The LA Chargers are home favorites hosting the Denver Broncos for Monday Night’s game. The Chargers are expecting Keenan Allen to remain sidelined with a hamstring. Justin Herbert has toughed out a rib injury while leading the team to back-to-back road wins. The visiting Broncos have looked out of sync on offense but have the pieces necessary to create points. As 4.5 road dogs, however, the Broncos have their work cut out for them. Let’s take a closer look at the Week 6 MNF Showdown!
Broncos vs Chargers Odds:
Chargers -4.5 (-110)
Over/Under 45.5 (-110)
Moneyline Chargers -230/Broncos +190
The Broncos were certainly expecting a much different start to the season after mortgaging the team’s future to acquire Russell Wilson. The early lack of chemistry with his teammates or his nagging shoulder injury could be reasons for his slow start. Wilson has finished inside the top 12 at the position just once. He’s also turned in a trio of bottom-10 quarterback performances. I’m expecting an uptick in passes from Wilson after losing under-rated rusher Javonte Williams though. Wilson’s 314 Air Yards Per Game and six Deep Ball Attempts Per Game reveals the team’s intentions. Wilson is a high-end QB2 and an intriguing bet for over 1.5 Passing Touchdowns. The Chargers have allowed the No. 3 most Touchdown Passes to opposing passers.
Rushing and Receiving
Melvin Gordon immediately filled the role designed for injured backfield-mate Williams. Gordon handled 57-percent of the teams rushing share in relief but was mostly ineffective (2.7 Yards Per Carry). The Chargers do allow a league-high 25.8 Fantasy Points (per game average) to opposing rushers, but the Game Script doesn’t favor a big rushing attack by the Broncos. Gordon’s workload and matchup helps his floor, but he’s not a lock by any means. Gordon should instead be considered an upside RB2. Mike Boone is a deep league PPR flex option as his third-down role will lock him in for a handful of catches especially if the Broncos are playing catch-up.
Courtland Sutton paces the team in Targets (46). It’s not a surprise either that his 28-percent Target Share and his 40-percent Air Yard Share are team highs as well. Sutton is a strong WR2 play and a lock for one-game DFS contests. Jerry Jeudy is the only other receiving option to consider here. However, his meager 5.8 Targets Per Game has yielded three games under eight fantasy points (PPR scoring). He’s a subtle fade, but he’s also worth a touchdown-hunting bet through your sportsbook. Eric Saubert is a desperation punt at tight end after seeing seven Week 5 Targets.
Dealing with a rib injury, Justin Herbert has still managed to parlay three top-10 QB finishes to start the season. Though the matchup is daunting, Herbert remains a fine QB1 in this spot. The Broncos’ defense ranks No. 3 in Fantasy Points Allowed (10.3 gm/avg), No. 5 in Sacks (17), and No. 2 in Passing Touchdowns Allowed (3). Although I’m tempering expectations for Herbert, I believe he passes for over 1.5 touchdowns as he has done so in each of the team’s last two meetings.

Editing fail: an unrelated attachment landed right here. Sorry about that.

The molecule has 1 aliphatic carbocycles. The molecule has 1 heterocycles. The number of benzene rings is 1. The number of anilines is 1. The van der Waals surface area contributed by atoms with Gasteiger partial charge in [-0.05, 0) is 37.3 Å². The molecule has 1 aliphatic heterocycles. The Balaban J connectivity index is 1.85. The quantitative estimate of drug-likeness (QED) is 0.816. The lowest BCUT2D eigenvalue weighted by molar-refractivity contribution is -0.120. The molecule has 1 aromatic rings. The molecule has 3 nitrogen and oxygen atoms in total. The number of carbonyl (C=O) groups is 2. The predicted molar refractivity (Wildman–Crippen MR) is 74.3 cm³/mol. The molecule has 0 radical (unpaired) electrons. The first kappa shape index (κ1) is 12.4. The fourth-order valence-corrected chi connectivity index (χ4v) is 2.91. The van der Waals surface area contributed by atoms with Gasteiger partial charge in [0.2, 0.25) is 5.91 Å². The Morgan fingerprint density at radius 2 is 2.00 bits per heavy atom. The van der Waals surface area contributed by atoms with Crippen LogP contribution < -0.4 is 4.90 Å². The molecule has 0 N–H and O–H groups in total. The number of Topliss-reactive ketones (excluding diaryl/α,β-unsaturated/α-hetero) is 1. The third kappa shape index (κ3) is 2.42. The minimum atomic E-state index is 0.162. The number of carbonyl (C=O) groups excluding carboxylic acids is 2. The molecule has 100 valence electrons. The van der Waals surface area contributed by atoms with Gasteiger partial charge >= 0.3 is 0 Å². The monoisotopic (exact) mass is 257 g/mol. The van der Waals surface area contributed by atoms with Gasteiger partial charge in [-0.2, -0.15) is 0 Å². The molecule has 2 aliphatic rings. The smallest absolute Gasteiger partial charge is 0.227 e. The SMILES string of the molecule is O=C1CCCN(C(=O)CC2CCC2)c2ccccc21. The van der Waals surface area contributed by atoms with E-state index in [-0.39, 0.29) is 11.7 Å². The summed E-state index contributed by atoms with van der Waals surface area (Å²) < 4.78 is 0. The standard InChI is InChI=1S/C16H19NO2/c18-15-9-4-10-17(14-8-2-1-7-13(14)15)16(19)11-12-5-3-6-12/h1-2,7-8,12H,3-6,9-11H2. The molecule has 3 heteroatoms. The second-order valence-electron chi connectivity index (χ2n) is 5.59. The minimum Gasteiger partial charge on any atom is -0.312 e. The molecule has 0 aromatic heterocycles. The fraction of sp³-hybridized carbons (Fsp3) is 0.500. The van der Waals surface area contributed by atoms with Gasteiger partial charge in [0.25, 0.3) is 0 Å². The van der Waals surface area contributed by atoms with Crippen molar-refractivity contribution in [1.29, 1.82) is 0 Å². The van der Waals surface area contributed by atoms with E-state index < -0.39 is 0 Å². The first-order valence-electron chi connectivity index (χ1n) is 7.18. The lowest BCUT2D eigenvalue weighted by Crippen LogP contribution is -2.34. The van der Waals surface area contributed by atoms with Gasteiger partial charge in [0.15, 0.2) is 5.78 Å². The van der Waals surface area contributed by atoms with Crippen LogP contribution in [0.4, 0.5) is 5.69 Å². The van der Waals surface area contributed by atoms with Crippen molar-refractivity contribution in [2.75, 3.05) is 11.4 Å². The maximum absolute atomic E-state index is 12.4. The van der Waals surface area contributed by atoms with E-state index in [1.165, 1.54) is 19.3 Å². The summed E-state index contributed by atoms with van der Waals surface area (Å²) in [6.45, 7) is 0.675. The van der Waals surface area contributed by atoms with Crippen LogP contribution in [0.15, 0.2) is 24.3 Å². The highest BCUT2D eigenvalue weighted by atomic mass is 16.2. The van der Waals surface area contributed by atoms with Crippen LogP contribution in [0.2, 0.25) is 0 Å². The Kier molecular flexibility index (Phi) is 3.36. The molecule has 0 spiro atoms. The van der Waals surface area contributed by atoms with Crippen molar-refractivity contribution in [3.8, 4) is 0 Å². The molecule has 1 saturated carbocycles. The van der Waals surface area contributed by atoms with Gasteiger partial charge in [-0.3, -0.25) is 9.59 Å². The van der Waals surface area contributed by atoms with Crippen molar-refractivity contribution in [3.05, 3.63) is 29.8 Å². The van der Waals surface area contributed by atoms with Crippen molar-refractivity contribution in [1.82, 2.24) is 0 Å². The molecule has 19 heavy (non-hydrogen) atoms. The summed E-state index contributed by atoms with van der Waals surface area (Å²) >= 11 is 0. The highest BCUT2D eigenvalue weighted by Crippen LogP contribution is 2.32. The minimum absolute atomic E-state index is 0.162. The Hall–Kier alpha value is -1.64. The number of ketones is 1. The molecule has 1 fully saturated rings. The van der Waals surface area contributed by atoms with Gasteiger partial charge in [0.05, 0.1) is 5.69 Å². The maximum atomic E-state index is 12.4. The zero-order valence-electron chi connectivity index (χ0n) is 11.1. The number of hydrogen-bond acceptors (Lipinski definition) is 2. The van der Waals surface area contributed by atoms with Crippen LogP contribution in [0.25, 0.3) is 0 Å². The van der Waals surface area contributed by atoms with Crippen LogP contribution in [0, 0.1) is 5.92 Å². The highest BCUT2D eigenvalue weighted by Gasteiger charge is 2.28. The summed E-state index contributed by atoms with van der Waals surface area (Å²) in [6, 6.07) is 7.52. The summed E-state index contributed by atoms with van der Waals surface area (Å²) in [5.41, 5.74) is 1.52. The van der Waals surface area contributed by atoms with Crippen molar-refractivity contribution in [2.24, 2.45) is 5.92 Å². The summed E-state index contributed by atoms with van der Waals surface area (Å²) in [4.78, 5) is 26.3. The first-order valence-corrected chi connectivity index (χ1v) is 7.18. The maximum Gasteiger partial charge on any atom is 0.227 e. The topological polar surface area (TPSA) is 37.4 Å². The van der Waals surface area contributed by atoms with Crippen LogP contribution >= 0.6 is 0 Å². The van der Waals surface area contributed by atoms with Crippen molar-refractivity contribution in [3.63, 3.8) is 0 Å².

Austin Ekeler today:
2 TOT TD
He has 5 touchdowns in the last 2 games. pic.twitter.com/CoT3nUbok5
— StatMuse (@statmuse) October 9, 2022
The priority spend-up and Hogfather pal, Austin Ekeler, is a top-tier RB1. Among qualified running backs, Ekeler ranks No. 1 in Receptions (27), No. 3 in Targets (29), and No. 4 in Rushing Touchdowns (3). In a perceived tough passing matchup for the Chargers, Ekeler should be relied on to keep the offense chugging along. Ekeler has recorded a touchdown in each of the team’s last four meetings with the Broncos.
With Keenan Allen listed as doubtful, the expectation is again to rely on Mike Williams as the team’s top option at wideout. Williams’ early-season achievements include No. 13 in Targets Per Game (8.8 gm/avg) and No. 7 in Air Yards Share (41.4-percent). Since replacing Allen as the team’s top receiver in Week 2, Williams has gone over 10 Targets or 100 Receiving Yards in all but one contest. Lock him in as a trusted WR2.
Josh Palmer is the only other Chargers receiver worth noting here. Palmer is merely a blip on our radar while serving as the team’s No. 2 wideout though. Because of the scarcity of Targets, he’s relegated to a low-end flex option for one-game DFS contests. Palmer has recorded a fade-worthy 16 and 25 scoreless yards in his past meetings with the Broncos.